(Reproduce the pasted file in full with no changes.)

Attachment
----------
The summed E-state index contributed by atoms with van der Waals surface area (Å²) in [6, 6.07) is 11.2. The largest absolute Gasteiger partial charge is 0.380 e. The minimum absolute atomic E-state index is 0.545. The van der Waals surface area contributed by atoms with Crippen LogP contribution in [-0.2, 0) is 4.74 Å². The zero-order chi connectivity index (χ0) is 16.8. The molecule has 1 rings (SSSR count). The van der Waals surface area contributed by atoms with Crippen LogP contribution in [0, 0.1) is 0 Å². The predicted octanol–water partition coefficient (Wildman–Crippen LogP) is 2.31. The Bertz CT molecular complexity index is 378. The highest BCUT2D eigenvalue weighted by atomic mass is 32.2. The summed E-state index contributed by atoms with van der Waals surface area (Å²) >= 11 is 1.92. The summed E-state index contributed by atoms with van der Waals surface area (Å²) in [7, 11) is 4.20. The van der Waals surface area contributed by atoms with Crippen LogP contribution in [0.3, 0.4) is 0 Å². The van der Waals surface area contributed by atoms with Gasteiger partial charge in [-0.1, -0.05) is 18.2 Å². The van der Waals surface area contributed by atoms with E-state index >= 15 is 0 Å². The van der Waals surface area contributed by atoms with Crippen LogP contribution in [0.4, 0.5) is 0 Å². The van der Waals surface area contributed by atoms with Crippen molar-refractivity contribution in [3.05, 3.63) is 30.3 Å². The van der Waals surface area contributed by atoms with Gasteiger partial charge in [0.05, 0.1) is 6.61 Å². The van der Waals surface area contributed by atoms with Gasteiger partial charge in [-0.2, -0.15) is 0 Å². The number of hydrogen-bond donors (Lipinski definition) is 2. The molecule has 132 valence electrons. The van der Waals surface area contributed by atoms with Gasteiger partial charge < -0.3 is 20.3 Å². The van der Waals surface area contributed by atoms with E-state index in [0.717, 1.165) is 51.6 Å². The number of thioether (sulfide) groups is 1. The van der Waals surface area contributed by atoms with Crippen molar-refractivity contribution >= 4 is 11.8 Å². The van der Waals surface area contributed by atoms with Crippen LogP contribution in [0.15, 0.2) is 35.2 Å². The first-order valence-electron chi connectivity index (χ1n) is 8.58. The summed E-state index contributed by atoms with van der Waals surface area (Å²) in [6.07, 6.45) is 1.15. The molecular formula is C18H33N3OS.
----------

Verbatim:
The summed E-state index contributed by atoms with van der Waals surface area (Å²) in [6, 6.07) is 11.2. The largest absolute Gasteiger partial charge is 0.380 e. The minimum absolute atomic E-state index is 0.545. The van der Waals surface area contributed by atoms with Crippen LogP contribution in [-0.2, 0) is 4.74 Å². The zero-order chi connectivity index (χ0) is 16.8. The molecule has 1 rings (SSSR count). The van der Waals surface area contributed by atoms with Crippen LogP contribution in [0, 0.1) is 0 Å². The predicted octanol–water partition coefficient (Wildman–Crippen LogP) is 2.31. The Bertz CT molecular complexity index is 378. The highest BCUT2D eigenvalue weighted by atomic mass is 32.2. The summed E-state index contributed by atoms with van der Waals surface area (Å²) >= 11 is 1.92. The summed E-state index contributed by atoms with van der Waals surface area (Å²) in [7, 11) is 4.20. The van der Waals surface area contributed by atoms with Crippen LogP contribution in [0.3, 0.4) is 0 Å². The van der Waals surface area contributed by atoms with Gasteiger partial charge in [-0.1, -0.05) is 18.2 Å². The van der Waals surface area contributed by atoms with E-state index >= 15 is 0 Å². The van der Waals surface area contributed by atoms with Crippen LogP contribution in [0.4, 0.5) is 0 Å². The van der Waals surface area contributed by atoms with Crippen molar-refractivity contribution in [3.05, 3.63) is 30.3 Å². The van der Waals surface area contributed by atoms with Gasteiger partial charge in [0.05, 0.1) is 6.61 Å². The van der Waals surface area contributed by atoms with Gasteiger partial charge in [-0.2, -0.15) is 0 Å². The number of hydrogen-bond donors (Lipinski definition) is 2. The molecule has 132 valence electrons. The van der Waals surface area contributed by atoms with Gasteiger partial charge < -0.3 is 20.3 Å². The van der Waals surface area contributed by atoms with E-state index in [0.717, 1.165) is 51.6 Å². The number of thioether (sulfide) groups is 1. The van der Waals surface area contributed by atoms with Crippen molar-refractivity contribution >= 4 is 11.8 Å². The van der Waals surface area contributed by atoms with Crippen LogP contribution in [0.15, 0.2) is 35.2 Å². The first-order valence-electron chi connectivity index (χ1n) is 8.58. The summed E-state index contributed by atoms with van der Waals surface area (Å²) in [6.07, 6.45) is 1.15. The molecular formula is C18H33N3OS.